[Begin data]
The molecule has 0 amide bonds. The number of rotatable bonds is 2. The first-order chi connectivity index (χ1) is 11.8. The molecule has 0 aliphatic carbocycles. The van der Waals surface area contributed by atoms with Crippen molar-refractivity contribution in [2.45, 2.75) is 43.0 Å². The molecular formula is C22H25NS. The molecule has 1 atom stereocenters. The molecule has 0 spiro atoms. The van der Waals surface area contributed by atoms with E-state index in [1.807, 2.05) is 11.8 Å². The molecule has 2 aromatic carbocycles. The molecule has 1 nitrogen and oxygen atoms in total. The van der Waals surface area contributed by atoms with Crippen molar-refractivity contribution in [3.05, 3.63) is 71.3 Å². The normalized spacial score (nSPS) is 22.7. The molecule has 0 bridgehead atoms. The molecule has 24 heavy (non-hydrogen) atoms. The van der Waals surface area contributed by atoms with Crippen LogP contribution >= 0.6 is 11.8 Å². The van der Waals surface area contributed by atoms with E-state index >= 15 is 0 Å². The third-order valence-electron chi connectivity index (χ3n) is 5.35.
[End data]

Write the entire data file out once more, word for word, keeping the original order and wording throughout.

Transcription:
The molecule has 0 amide bonds. The number of rotatable bonds is 2. The first-order chi connectivity index (χ1) is 11.8. The molecule has 0 aliphatic carbocycles. The van der Waals surface area contributed by atoms with Crippen molar-refractivity contribution in [2.45, 2.75) is 43.0 Å². The molecular formula is C22H25NS. The molecule has 1 atom stereocenters. The molecule has 0 spiro atoms. The van der Waals surface area contributed by atoms with E-state index in [1.807, 2.05) is 11.8 Å². The molecule has 2 aromatic carbocycles. The molecule has 1 nitrogen and oxygen atoms in total. The van der Waals surface area contributed by atoms with Crippen molar-refractivity contribution in [3.05, 3.63) is 71.3 Å². The normalized spacial score (nSPS) is 22.7. The molecule has 0 bridgehead atoms. The molecule has 24 heavy (non-hydrogen) atoms. The van der Waals surface area contributed by atoms with Crippen LogP contribution >= 0.6 is 11.8 Å². The van der Waals surface area contributed by atoms with E-state index >= 15 is 0 Å². The third-order valence-electron chi connectivity index (χ3n) is 5.35.